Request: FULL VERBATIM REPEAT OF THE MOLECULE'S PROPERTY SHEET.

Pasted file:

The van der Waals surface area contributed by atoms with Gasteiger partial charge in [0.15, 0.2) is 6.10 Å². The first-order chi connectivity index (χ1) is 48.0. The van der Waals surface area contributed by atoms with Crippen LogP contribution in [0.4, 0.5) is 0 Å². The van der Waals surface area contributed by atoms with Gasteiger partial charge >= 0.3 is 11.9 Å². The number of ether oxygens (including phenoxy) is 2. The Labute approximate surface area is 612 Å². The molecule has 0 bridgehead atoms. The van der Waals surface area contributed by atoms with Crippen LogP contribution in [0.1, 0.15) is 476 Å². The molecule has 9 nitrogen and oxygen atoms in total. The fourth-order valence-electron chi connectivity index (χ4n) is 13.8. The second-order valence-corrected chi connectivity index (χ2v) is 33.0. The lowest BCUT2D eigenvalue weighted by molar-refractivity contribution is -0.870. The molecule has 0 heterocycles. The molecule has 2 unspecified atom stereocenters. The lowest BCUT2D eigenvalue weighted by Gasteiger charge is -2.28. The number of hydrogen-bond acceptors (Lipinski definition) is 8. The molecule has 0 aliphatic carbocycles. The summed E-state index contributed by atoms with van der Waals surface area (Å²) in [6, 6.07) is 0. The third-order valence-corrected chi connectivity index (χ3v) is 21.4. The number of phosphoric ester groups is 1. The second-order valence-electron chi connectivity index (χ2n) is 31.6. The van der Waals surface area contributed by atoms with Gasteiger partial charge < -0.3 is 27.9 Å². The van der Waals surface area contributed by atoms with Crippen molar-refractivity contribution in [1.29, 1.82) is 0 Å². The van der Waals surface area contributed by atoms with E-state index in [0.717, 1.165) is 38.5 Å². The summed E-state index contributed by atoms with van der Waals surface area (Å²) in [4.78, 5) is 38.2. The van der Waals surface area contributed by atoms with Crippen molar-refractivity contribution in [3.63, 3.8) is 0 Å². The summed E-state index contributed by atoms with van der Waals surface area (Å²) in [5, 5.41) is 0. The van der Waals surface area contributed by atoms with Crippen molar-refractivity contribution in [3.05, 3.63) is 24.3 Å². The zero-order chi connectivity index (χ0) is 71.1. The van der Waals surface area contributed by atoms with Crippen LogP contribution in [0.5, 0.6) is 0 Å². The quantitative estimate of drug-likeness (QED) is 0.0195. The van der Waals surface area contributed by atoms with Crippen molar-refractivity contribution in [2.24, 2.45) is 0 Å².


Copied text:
The van der Waals surface area contributed by atoms with Gasteiger partial charge in [0.15, 0.2) is 6.10 Å². The first-order chi connectivity index (χ1) is 48.0. The van der Waals surface area contributed by atoms with Crippen LogP contribution in [0.4, 0.5) is 0 Å². The van der Waals surface area contributed by atoms with Gasteiger partial charge >= 0.3 is 11.9 Å². The number of ether oxygens (including phenoxy) is 2. The Labute approximate surface area is 612 Å². The molecule has 0 bridgehead atoms. The van der Waals surface area contributed by atoms with Crippen LogP contribution in [0.1, 0.15) is 476 Å². The molecule has 9 nitrogen and oxygen atoms in total. The fourth-order valence-electron chi connectivity index (χ4n) is 13.8. The second-order valence-corrected chi connectivity index (χ2v) is 33.0. The lowest BCUT2D eigenvalue weighted by molar-refractivity contribution is -0.870. The molecule has 0 heterocycles. The molecule has 2 unspecified atom stereocenters. The lowest BCUT2D eigenvalue weighted by Gasteiger charge is -2.28. The number of hydrogen-bond acceptors (Lipinski definition) is 8. The molecule has 0 aliphatic carbocycles. The summed E-state index contributed by atoms with van der Waals surface area (Å²) in [6, 6.07) is 0. The third-order valence-corrected chi connectivity index (χ3v) is 21.4. The number of phosphoric ester groups is 1. The second-order valence-electron chi connectivity index (χ2n) is 31.6. The van der Waals surface area contributed by atoms with Gasteiger partial charge < -0.3 is 27.9 Å². The van der Waals surface area contributed by atoms with Crippen molar-refractivity contribution in [1.29, 1.82) is 0 Å². The van der Waals surface area contributed by atoms with E-state index in [0.717, 1.165) is 38.5 Å². The summed E-state index contributed by atoms with van der Waals surface area (Å²) in [4.78, 5) is 38.2. The van der Waals surface area contributed by atoms with Crippen molar-refractivity contribution in [3.63, 3.8) is 0 Å². The summed E-state index contributed by atoms with van der Waals surface area (Å²) in [5, 5.41) is 0. The van der Waals surface area contributed by atoms with Crippen molar-refractivity contribution in [3.05, 3.63) is 24.3 Å². The zero-order chi connectivity index (χ0) is 71.1. The van der Waals surface area contributed by atoms with Crippen LogP contribution in [0.5, 0.6) is 0 Å². The quantitative estimate of drug-likeness (QED) is 0.0195. The van der Waals surface area contributed by atoms with Crippen molar-refractivity contribution in [2.24, 2.45) is 0 Å².